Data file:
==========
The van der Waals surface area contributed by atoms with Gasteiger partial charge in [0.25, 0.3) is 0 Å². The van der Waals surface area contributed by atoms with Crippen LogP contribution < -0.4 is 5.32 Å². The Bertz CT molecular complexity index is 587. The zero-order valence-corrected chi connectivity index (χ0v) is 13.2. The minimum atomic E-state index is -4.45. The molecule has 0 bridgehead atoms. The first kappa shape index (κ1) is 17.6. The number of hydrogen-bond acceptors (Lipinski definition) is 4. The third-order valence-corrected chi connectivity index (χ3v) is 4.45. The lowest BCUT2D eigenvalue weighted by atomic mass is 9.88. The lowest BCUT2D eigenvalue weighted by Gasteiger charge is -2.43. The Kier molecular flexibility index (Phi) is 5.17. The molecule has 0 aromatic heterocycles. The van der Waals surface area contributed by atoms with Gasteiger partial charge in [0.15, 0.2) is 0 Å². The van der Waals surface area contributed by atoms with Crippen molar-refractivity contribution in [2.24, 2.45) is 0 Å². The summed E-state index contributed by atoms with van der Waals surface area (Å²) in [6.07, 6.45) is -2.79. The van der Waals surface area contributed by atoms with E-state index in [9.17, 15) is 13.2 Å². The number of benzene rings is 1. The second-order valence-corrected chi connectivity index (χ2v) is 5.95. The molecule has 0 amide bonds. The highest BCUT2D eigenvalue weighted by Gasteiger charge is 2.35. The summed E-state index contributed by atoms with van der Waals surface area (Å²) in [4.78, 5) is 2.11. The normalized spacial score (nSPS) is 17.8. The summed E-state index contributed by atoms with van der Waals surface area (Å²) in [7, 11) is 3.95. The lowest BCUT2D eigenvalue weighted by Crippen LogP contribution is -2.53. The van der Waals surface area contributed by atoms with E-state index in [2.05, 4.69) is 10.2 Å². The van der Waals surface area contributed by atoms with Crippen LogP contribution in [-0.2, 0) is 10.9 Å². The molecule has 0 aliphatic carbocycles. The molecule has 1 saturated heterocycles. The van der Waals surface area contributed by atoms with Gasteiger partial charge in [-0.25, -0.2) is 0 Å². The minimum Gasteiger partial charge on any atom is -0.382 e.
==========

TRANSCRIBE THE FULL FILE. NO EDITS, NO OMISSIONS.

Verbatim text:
The van der Waals surface area contributed by atoms with Gasteiger partial charge in [0.25, 0.3) is 0 Å². The van der Waals surface area contributed by atoms with Crippen LogP contribution < -0.4 is 5.32 Å². The Bertz CT molecular complexity index is 587. The zero-order valence-corrected chi connectivity index (χ0v) is 13.2. The minimum atomic E-state index is -4.45. The molecule has 0 bridgehead atoms. The first kappa shape index (κ1) is 17.6. The number of hydrogen-bond acceptors (Lipinski definition) is 4. The third-order valence-corrected chi connectivity index (χ3v) is 4.45. The lowest BCUT2D eigenvalue weighted by atomic mass is 9.88. The lowest BCUT2D eigenvalue weighted by Gasteiger charge is -2.43. The Kier molecular flexibility index (Phi) is 5.17. The molecule has 0 aromatic heterocycles. The van der Waals surface area contributed by atoms with Gasteiger partial charge in [0.15, 0.2) is 0 Å². The van der Waals surface area contributed by atoms with Crippen molar-refractivity contribution in [2.24, 2.45) is 0 Å². The summed E-state index contributed by atoms with van der Waals surface area (Å²) in [6.07, 6.45) is -2.79. The van der Waals surface area contributed by atoms with E-state index in [9.17, 15) is 13.2 Å². The number of benzene rings is 1. The second-order valence-corrected chi connectivity index (χ2v) is 5.95. The molecule has 0 amide bonds. The highest BCUT2D eigenvalue weighted by Gasteiger charge is 2.35. The summed E-state index contributed by atoms with van der Waals surface area (Å²) in [4.78, 5) is 2.11. The normalized spacial score (nSPS) is 17.8. The summed E-state index contributed by atoms with van der Waals surface area (Å²) in [7, 11) is 3.95. The lowest BCUT2D eigenvalue weighted by Crippen LogP contribution is -2.53. The van der Waals surface area contributed by atoms with E-state index in [2.05, 4.69) is 10.2 Å². The van der Waals surface area contributed by atoms with Crippen LogP contribution in [-0.2, 0) is 10.9 Å². The molecule has 0 aliphatic carbocycles. The molecule has 1 saturated heterocycles. The van der Waals surface area contributed by atoms with Gasteiger partial charge in [-0.25, -0.2) is 0 Å². The minimum Gasteiger partial charge on any atom is -0.382 e.